Hydrogen fuel cell cars: BMW takes a leap of faith

BMW announces hydrogen fuel cell cars
German giant BMW has committed to make millions of hydrogen fuel cell cars every year under its deal with Japan's Toyota.

Hydrogen fuel cell technology received a major boost with BMW announcing mass production of fuel cell cars from 2025 in collaboration with Toyota. This comes at a time when industry watchers thought hydrogen fuel cell cars all but lost out to battery-driven electric vehicles in clean mobility sweepstakes. The German giant has committed to make millions of cars every year under its deal with Toyota.

In 2021, a meagre 15,500 units of hydrogen fuel cell vehicles were sold, while electric vehicle makers managed to sell more than 6.6 million units.

The hydrogen fuel cell technology will suit larger SUVs, BMW sales chief Pieter Nota said in an interview with Nikkei Asia. The German automobile giant had unveiled the iX5 concept in September 2021. It had announced its intention to produce the sport utility vehicle on a smaller scale this year.

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Toyota is a world leader in fuel cell technology. It is set to launch the second generation Mirai mid-size sedan after the first-generation vehicle completing eight years in the market. BMW had fallen behind Toyota and Hyundai in the hydrogen fuel cell race despite creating a production-ready hydrogen vehicle between 2005 and 2007.

BMW has a presence in the battery-driven electric vehicles market too with the i4 coupe and iX SUV. The collaboration allows both companies to hedge their investments in zero-emission vehicles. The two automobile giants had collaborated earlier to develop the iX5 Hydrogen-based on BMW X5 as well as sports cars BMW Z4 and Toyota Supra in 2019. The German carmaker expects EVs to account for half of its corporate brand sales by 2030. The German automaker’s next-generation platform, Neue Klasse, may accommodate both EV and fuel cell vehicles.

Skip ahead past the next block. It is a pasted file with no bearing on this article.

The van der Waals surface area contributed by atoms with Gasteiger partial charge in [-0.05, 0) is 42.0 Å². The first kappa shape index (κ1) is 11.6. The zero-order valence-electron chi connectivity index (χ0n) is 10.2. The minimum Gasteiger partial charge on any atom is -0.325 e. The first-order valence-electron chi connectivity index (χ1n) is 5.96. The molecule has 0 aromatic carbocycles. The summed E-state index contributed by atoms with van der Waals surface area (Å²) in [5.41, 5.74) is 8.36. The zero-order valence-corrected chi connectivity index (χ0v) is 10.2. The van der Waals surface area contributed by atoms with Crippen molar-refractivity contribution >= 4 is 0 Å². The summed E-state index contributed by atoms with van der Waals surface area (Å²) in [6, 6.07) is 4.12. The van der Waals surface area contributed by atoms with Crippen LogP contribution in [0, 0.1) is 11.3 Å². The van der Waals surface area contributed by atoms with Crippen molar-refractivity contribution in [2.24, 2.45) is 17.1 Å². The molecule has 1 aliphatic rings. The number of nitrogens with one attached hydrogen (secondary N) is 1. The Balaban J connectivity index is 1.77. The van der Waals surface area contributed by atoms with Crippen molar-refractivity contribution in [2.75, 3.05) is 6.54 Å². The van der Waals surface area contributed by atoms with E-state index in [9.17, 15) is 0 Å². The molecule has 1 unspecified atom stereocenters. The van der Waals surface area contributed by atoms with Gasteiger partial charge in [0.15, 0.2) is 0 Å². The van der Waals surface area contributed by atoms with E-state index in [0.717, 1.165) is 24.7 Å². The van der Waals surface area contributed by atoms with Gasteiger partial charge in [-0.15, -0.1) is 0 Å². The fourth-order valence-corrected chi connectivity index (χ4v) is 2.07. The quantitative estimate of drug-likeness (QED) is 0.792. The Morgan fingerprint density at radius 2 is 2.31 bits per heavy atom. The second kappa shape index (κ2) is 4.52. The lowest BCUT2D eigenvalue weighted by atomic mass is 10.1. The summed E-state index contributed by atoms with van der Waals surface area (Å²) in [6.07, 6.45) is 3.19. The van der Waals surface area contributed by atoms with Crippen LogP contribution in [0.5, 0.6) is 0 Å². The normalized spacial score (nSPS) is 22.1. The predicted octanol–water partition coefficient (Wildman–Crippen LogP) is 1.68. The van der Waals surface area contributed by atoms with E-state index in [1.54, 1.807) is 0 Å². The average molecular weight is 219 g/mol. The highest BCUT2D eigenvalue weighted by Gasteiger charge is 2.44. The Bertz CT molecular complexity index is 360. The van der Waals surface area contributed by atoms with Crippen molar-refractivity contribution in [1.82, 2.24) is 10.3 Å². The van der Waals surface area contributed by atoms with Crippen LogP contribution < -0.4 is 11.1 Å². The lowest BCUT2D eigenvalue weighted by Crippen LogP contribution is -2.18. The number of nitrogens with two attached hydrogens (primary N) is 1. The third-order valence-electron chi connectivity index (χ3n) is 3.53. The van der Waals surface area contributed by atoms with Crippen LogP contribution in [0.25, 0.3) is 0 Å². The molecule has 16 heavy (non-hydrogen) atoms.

Advantage hydrogen fuel cell cars

Fuel cells vehicles have several advantages over battery-driven electric vehicles. They can cover longer distances and can be refuelled in less than five minutes. The biggest problem they face is the lack of public hydrogen filling stations in most parts of the world, inhibiting mass production of such vehicles. The other problem is the heavy price tag.

While details of the 2025 BMW are still under wraps, the X5 hydrogen vehicle launched in 2019 had two reinforced tanks with a capacity to contain 6kg of hydrogen. One kilogram of hydrogen can power a fuel-cell vehicle close to 100 kilometres.

Fuel cell electric vehicles were being produced on an experimental basis for several years. But their mass production began only in the 21st century. In 2021, the global sales of fuel cell cars recorded an impressive 84% jump over the 2020 figure. The Hyundai Nexo and the Toyota Mirai are the most popular products with a combined global market share of 98%. South Korea, the US, Japan and Europe are the is the biggest markets for hydrogen fuel cell cars at present.

Hydrogen fuel-cell technology has improved dramatically in recent years in terms of efficiency and safety. It combines hydrogen and oxygen atoms in an electrochemical reaction to generate electricity, and emits no pollutant. Fuel-cells are several times more efficient than internal combustion engines. This quality makes it suitable for all vehicles from cars, buses and trucks to trains, aircraft and ships.

The Inflation Reduction Act 2022 will fuel the sales of hydrogen electric vehicles in the United States. The legislation will provide $7,500 tax credit for hydrogen fuel cell cars. Additionally, The IRA will offer tax credit of $3 a kilogram for clean hydrogen production.

With BMW and Toyota vying with Hyundai to mass produce fuel cell vehicles, the US car market will see them challenging the battery electric vehicles. The lighter, easy to fill gas can corner a major chunk of the market with improved hydrogen infrastructure.

Fuel cell cars will get another boost from the falling prices of green hydrogen, which is becoming the green fuel of choice for energy firms and other industries looking to replace fossil fuels as the source of energy. In the changing scenario Tesla CEO Elon Musk, who derided hydrogen fuel cells as silly, may not find many backers.